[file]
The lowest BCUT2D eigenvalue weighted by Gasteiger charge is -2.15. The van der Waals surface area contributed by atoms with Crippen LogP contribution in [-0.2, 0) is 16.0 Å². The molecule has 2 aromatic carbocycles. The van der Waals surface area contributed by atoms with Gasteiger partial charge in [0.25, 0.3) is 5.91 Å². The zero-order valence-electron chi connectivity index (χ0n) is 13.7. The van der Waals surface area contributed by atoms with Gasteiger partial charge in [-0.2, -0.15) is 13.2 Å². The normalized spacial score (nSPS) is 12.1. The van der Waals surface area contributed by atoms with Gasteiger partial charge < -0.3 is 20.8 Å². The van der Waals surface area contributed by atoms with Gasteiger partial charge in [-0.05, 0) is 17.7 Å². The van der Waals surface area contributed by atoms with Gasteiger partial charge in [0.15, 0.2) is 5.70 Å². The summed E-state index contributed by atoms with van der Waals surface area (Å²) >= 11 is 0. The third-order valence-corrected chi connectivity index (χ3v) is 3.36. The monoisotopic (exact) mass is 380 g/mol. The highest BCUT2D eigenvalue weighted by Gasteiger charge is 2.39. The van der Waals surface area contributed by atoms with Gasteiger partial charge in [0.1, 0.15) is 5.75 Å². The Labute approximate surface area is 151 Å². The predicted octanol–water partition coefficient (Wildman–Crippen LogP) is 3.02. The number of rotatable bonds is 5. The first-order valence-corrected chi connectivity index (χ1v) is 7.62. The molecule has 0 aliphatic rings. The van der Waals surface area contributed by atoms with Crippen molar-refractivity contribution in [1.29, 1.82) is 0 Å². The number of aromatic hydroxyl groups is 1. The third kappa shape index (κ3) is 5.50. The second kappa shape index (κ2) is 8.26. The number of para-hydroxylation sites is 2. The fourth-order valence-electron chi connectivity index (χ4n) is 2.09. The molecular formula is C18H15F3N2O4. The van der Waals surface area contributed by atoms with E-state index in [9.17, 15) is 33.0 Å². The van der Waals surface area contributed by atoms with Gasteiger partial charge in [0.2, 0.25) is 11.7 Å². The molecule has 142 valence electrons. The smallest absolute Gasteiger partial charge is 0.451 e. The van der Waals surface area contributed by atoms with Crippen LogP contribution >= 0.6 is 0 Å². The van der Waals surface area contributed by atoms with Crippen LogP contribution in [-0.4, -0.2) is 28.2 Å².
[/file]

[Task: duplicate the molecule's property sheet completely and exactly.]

The lowest BCUT2D eigenvalue weighted by Gasteiger charge is -2.15. The van der Waals surface area contributed by atoms with Crippen LogP contribution in [-0.2, 0) is 16.0 Å². The molecule has 2 aromatic carbocycles. The van der Waals surface area contributed by atoms with Gasteiger partial charge in [0.25, 0.3) is 5.91 Å². The zero-order valence-electron chi connectivity index (χ0n) is 13.7. The van der Waals surface area contributed by atoms with Gasteiger partial charge in [-0.2, -0.15) is 13.2 Å². The normalized spacial score (nSPS) is 12.1. The van der Waals surface area contributed by atoms with Gasteiger partial charge < -0.3 is 20.8 Å². The van der Waals surface area contributed by atoms with Gasteiger partial charge in [-0.05, 0) is 17.7 Å². The van der Waals surface area contributed by atoms with Gasteiger partial charge in [0.15, 0.2) is 5.70 Å². The summed E-state index contributed by atoms with van der Waals surface area (Å²) >= 11 is 0. The third-order valence-corrected chi connectivity index (χ3v) is 3.36. The monoisotopic (exact) mass is 380 g/mol. The highest BCUT2D eigenvalue weighted by Gasteiger charge is 2.39. The van der Waals surface area contributed by atoms with Gasteiger partial charge in [0.1, 0.15) is 5.75 Å². The Labute approximate surface area is 151 Å². The predicted octanol–water partition coefficient (Wildman–Crippen LogP) is 3.02. The number of rotatable bonds is 5. The first-order valence-corrected chi connectivity index (χ1v) is 7.62. The molecule has 0 aliphatic rings. The van der Waals surface area contributed by atoms with Crippen molar-refractivity contribution in [1.29, 1.82) is 0 Å². The number of aromatic hydroxyl groups is 1. The third kappa shape index (κ3) is 5.50. The second kappa shape index (κ2) is 8.26. The number of para-hydroxylation sites is 2. The fourth-order valence-electron chi connectivity index (χ4n) is 2.09. The molecular formula is C18H15F3N2O4. The van der Waals surface area contributed by atoms with E-state index in [9.17, 15) is 33.0 Å². The van der Waals surface area contributed by atoms with Gasteiger partial charge in [0.2, 0.25) is 11.7 Å². The molecule has 142 valence electrons. The smallest absolute Gasteiger partial charge is 0.451 e. The van der Waals surface area contributed by atoms with Crippen LogP contribution >= 0.6 is 0 Å². The van der Waals surface area contributed by atoms with Crippen LogP contribution in [-0.4, -0.2) is 28.2 Å².